Earth Day 2010

In honor of Earth Day today here is a list of ways to be green in multiple ways.  Here are tax credits and rebates you can receive for energy efficiency upgrades to your home.  There are rebates available for everything from new appliances, new metal roofs, solar panels or solar hot water heaters, attic insulation, and more.  Below are links for additional information.

Federal Tax Credits:

http://www.energystar.gov/index.cfm?c=tax_credits.tx_index

Austin Energy Rebates:

http://www.austinenergy.com/Energy%20Efficiency/Programs/Rebates/index.htm

Attached is a spreadsheet that breaks down the individual rebates and how much you may be eligible for.

Click here for Tax credit PDF

Austin Farmers Markets

To continue the earth day blog here is a list of local area farmers markets.   They are a great way to support local food, farmers and business!

AUSTIN
4th & Guadalupe – Sat 9-4, All Year

Triangle Park 46th btwn Lamar & Guadalupe – Wed 4-8, May-Dec

303 Johanna St – Sun 10-3, All Year

2910 S Congress (by St Eds) – Sat 8-1, All Year

1200 Montopolis – Wed 8-12, Seasonal

8405 Pleasant Valley – Thu 3-7, Seasonal

2302 Webberville – Thu 3-7, Seasonal

La Tejanita Record Shop E. 7th St- Sat 9-1

E 2nd btwn Chico & Chalmers – Tue 2-6

Hope Farmers Market – 14 Waller St, Sun 11-3

Sunset Valley – 2300 Jones Rd Toney Burger Center – Sat 9-1

Round Rock

Brushy Creek 16318 Great Oaks Dr- Tue 4-8, Sat 9-1

200 E Baghdad Rd – Sat 8-12, Apr-Jul

Pflugerville

500 E. Pecan St – Tues 3-7, May-Oct

Dripping Springs

HWY 290 & RR 12 – 1st & 3rd Saturdays, thru October

Cedar Park

1890 Ranch Shopping Center @ 183A & FM1431 – Saturdays

For More please see: http://www.edibleaustin.com/content/farmers-markets-resources-109

Austin Recycling

Reduce Reuse Recycle

In honor of Earth Day this month I will be posting resources that can help all of us be kinder to the environment and even save some money in the process.  The first topic is recycling.  However, the first step to that is reduce.  When you are shopping thing about what you are purchasing.  Did you bring your own shopping bags?  When choosing items can the packaging or the item itself be reused or recycled when you are done?  When we go out to eat I try to remember to take tupperware with me.  These days portions are so larger there is always left over food and most restaurants used styrofoam to go containers.  Throw a tupperware container in the car with your shopping bags and it’s with you whenever you might end up with leftovers.  When you are done with something consider if someone else might be able to use it.  It it is not trash and may be reused by another person consider donating to a charity such as Goodwill, the Salvation Army, Safe Place.  There are many charities in Austin that can use old clothes, household items, cars, computers, etc.  Building materials can be donated to the Habitat ReStore at 310 Comal Street.  (512)478-2165.  While that fan or sink might not be your taste Habitat ReStore can put it to good use.

On to the recycling resources for once an item has reached the end of its life:

General – glass, plastic, aluminum, tin, metal, paper, cardboard

Ecology Action:  www.ecology-action.org,  Daily 9-5

Electronics

Best Buy:  cell phones and rechargeable batteries

Goodwill – Computers and other electronics for resale or recycle

Ecology Action – cell phones and ink/toner cartridges

Office Max/Office Depot – they often offer discounts on purchasing recycled paper if you bring in your ink/toner cartridges for recycling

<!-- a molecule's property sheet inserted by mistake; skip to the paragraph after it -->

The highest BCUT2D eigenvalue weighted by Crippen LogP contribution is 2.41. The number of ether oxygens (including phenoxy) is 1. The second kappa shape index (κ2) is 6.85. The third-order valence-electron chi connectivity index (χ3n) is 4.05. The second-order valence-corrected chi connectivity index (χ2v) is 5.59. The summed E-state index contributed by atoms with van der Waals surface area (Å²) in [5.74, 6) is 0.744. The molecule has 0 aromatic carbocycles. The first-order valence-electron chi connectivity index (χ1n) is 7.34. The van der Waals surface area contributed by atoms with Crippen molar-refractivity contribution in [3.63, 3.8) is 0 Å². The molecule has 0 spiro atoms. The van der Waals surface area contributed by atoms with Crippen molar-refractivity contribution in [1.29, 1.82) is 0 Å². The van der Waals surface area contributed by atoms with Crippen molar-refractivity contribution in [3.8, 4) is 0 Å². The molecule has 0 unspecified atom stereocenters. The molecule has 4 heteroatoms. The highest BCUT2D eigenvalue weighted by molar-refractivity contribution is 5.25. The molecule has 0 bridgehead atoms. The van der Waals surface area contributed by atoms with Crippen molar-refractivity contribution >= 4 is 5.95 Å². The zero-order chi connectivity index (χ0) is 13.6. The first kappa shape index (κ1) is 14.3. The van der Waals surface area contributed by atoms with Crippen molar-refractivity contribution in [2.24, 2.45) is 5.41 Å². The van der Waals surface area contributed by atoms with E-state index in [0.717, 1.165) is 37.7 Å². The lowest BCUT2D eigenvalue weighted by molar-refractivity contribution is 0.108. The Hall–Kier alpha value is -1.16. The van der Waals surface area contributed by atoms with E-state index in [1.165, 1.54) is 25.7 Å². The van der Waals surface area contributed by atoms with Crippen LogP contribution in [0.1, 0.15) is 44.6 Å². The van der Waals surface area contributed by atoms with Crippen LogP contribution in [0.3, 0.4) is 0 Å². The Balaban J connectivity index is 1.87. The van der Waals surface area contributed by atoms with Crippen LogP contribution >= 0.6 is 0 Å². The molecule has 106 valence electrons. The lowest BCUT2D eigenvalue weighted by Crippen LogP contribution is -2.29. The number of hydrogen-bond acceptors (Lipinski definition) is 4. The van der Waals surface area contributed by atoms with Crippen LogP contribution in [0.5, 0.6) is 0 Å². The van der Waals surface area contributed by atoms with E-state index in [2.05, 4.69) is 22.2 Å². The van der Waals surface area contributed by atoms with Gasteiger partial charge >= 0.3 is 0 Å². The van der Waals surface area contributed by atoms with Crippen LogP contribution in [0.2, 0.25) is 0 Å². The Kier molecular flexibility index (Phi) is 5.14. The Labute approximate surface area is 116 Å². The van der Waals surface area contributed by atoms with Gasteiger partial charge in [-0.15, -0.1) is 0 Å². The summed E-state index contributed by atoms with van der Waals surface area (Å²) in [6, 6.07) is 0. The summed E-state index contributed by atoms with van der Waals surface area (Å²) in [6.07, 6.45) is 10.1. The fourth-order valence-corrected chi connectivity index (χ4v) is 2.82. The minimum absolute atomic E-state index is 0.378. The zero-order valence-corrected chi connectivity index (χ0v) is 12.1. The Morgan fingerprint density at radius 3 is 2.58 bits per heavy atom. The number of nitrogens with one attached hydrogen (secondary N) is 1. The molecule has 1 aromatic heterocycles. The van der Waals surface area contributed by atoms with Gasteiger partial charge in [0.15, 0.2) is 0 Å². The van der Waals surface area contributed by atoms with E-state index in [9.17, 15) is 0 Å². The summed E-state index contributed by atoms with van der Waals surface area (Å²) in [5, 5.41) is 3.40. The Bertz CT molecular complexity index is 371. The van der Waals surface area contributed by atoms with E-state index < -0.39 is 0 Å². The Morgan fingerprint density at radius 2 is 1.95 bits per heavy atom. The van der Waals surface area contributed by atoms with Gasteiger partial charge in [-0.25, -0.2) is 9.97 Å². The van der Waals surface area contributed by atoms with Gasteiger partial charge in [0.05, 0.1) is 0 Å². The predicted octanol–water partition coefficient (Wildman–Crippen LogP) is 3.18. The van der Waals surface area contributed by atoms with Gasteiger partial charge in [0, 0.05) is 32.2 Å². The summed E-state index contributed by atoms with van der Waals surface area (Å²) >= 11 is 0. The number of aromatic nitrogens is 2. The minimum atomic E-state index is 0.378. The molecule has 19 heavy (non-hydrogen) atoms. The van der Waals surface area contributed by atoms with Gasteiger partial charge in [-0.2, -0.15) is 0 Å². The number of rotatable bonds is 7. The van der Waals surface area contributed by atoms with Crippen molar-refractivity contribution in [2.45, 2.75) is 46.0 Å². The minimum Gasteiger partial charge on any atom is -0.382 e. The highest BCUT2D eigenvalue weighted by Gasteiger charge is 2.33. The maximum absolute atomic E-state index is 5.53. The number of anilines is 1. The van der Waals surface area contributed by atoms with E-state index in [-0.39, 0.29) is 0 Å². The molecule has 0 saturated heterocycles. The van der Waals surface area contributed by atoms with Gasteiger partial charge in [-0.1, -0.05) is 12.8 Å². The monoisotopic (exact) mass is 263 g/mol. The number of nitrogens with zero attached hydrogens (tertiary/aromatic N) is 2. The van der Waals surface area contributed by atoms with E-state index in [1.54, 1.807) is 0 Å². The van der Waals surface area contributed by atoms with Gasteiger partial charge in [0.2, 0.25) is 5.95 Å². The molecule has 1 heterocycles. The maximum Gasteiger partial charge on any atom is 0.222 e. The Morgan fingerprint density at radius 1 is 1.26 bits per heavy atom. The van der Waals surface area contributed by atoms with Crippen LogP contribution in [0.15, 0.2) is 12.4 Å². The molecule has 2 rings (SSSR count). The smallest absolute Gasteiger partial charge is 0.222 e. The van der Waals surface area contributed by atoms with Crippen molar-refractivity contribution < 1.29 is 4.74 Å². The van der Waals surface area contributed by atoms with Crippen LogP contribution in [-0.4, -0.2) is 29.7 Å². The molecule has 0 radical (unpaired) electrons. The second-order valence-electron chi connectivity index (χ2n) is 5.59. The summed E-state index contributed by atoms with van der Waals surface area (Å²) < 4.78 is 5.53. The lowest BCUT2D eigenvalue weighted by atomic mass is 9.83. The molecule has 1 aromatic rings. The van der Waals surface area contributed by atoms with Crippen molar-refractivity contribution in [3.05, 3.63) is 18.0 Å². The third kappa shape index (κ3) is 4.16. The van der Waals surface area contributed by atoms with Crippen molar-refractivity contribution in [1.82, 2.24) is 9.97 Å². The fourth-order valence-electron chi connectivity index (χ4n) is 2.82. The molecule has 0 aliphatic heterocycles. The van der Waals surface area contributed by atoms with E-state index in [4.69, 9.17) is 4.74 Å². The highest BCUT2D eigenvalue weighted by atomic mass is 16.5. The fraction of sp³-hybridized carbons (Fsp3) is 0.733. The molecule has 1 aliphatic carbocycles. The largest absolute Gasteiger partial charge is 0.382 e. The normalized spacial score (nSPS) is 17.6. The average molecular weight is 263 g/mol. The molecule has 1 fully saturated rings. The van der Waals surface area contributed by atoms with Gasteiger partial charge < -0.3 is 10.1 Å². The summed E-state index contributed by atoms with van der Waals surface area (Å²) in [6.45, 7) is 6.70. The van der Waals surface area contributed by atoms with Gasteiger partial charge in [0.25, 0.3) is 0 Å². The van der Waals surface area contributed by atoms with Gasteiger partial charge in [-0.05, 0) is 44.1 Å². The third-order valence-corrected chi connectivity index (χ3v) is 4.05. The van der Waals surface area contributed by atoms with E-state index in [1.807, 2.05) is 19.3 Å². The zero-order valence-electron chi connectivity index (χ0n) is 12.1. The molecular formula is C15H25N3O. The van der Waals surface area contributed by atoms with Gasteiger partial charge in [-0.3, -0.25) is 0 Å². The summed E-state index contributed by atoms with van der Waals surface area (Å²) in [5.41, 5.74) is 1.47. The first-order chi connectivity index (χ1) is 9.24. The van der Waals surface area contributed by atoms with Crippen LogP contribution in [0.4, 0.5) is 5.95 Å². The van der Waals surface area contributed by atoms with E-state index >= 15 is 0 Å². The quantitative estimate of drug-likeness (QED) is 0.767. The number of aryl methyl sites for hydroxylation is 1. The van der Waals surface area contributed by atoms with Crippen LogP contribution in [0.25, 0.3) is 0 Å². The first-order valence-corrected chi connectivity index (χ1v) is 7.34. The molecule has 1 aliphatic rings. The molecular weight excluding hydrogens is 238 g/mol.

A list of other places on the City of Austin website:  www.ci.austin.tx.us/sws/zerowaste_recycling_electronics_local.htm

Hazardous Material

City of Austin Hazardous Waste Facility – 2514 Business Center Drive – (512) 974-4343 – T-W 12-6 and 1st Sat of the month 7-12

www.ci.austin.tx.us/sws/residential_hazardous_waste.htm

batteries, fluorescent bulbs, paints and solvents, lawn care chemicals, household cleaning products and automotive products

The City of Austin has a Reuse Store/Public Reuse Center where new or slightly used household hazardous items are given to residents who have a use for them. This program includes paint. www.ci.austin.tx.us/sws/residential_hazardous_waste.htm#reuse_store

Appliances

City of Austin Refrigerator Recycling – Get 50$ for old working refrigerators or freezers, and they will pick it up from your home for free (if you are a City of Austin customer).

www.austinenergy.com/energy%20efficiency/Programs/Refrigerator%20Recycling/index.htm

City of Austin Resource Center – 10108 FM 812 – (512)243-3325 – M-F 8-4:30

-air conditioners, hot water heaters, dryers, stoves, refrigerators, appliances, metal, antifreeze, motor oil

Connection to Nature Makes U s Nicer

I came across the article, ” Immersion in Nature Makes Us Nicer” by Tom Jacobs.  While I have always believed that a connection to nature is important aspect in our lives it is interesting that there are researchers studying it.  Just one more reason for the architecture community to create designs that are more connected to their environment and allow for more interaction and visibility with the outside environment.

http://www.miller-mccune.com/news/immersion-in-nature-makes-us-nicer-1430

New research finds those who feel a strong connection to the natural world have a more caring attitude toward others.

Maintaining a connection to nature, either through the presence of indoor plants or artworkdepicting the natural environment, has been shown to decrease stress levels and stimulate healing. Newly published research suggests it may also make us better people.

A series of studies suggests immersion in nature “brings individuals closer to others, whereas human-made environments orient goals toward more selfish or self-interested ends,” according to a paper posted on the Web site of the Personality and Social Psychology Bulletin. This appears to be the first research to examine the impact of the natural world on people’s values and aspirations, and its findings have intriguing implications for architects, designers and urban planners.